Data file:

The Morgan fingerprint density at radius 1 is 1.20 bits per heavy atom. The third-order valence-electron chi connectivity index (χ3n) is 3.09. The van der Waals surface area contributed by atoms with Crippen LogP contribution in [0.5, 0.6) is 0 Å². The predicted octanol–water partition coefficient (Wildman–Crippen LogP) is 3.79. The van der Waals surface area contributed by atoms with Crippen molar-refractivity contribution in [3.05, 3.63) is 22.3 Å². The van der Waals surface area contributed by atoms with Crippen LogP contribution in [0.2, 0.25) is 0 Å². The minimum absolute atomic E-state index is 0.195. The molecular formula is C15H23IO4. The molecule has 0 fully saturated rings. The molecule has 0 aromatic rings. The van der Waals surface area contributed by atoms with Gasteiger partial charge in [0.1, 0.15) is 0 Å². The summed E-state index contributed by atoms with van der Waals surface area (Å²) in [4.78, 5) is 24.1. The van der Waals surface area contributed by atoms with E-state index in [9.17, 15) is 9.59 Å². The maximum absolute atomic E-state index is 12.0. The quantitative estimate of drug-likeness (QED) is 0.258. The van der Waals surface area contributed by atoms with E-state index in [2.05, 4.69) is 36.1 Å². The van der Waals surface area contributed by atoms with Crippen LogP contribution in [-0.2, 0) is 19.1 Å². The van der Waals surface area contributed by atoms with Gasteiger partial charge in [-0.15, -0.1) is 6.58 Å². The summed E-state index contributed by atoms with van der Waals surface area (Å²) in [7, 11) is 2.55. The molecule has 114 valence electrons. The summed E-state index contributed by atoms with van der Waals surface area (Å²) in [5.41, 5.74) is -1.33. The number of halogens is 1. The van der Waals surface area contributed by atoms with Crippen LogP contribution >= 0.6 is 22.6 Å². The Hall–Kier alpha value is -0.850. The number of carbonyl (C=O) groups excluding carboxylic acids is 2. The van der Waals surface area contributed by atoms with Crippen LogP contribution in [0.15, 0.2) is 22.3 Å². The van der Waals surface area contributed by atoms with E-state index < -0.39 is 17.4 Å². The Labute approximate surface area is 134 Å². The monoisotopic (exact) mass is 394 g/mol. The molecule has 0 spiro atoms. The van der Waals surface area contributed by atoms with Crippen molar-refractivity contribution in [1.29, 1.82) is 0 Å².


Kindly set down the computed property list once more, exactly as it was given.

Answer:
The Morgan fingerprint density at radius 1 is 1.20 bits per heavy atom. The third-order valence-electron chi connectivity index (χ3n) is 3.09. The van der Waals surface area contributed by atoms with Crippen LogP contribution in [0.5, 0.6) is 0 Å². The predicted octanol–water partition coefficient (Wildman–Crippen LogP) is 3.79. The van der Waals surface area contributed by atoms with Crippen molar-refractivity contribution in [3.05, 3.63) is 22.3 Å². The van der Waals surface area contributed by atoms with Crippen LogP contribution in [0.2, 0.25) is 0 Å². The minimum absolute atomic E-state index is 0.195. The molecular formula is C15H23IO4. The molecule has 0 fully saturated rings. The molecule has 0 aromatic rings. The van der Waals surface area contributed by atoms with Gasteiger partial charge in [0.1, 0.15) is 0 Å². The summed E-state index contributed by atoms with van der Waals surface area (Å²) in [4.78, 5) is 24.1. The van der Waals surface area contributed by atoms with E-state index in [9.17, 15) is 9.59 Å². The maximum absolute atomic E-state index is 12.0. The quantitative estimate of drug-likeness (QED) is 0.258. The van der Waals surface area contributed by atoms with E-state index in [2.05, 4.69) is 36.1 Å². The van der Waals surface area contributed by atoms with Crippen LogP contribution in [-0.2, 0) is 19.1 Å². The van der Waals surface area contributed by atoms with Gasteiger partial charge in [-0.15, -0.1) is 6.58 Å². The summed E-state index contributed by atoms with van der Waals surface area (Å²) in [7, 11) is 2.55. The molecule has 114 valence electrons. The summed E-state index contributed by atoms with van der Waals surface area (Å²) in [5.41, 5.74) is -1.33. The number of halogens is 1. The van der Waals surface area contributed by atoms with Crippen LogP contribution >= 0.6 is 22.6 Å². The Hall–Kier alpha value is -0.850. The number of carbonyl (C=O) groups excluding carboxylic acids is 2. The van der Waals surface area contributed by atoms with Crippen LogP contribution in [0.15, 0.2) is 22.3 Å². The van der Waals surface area contributed by atoms with E-state index < -0.39 is 17.4 Å². The Labute approximate surface area is 134 Å². The monoisotopic (exact) mass is 394 g/mol. The molecule has 0 spiro atoms. The van der Waals surface area contributed by atoms with Crippen molar-refractivity contribution in [1.29, 1.82) is 0 Å².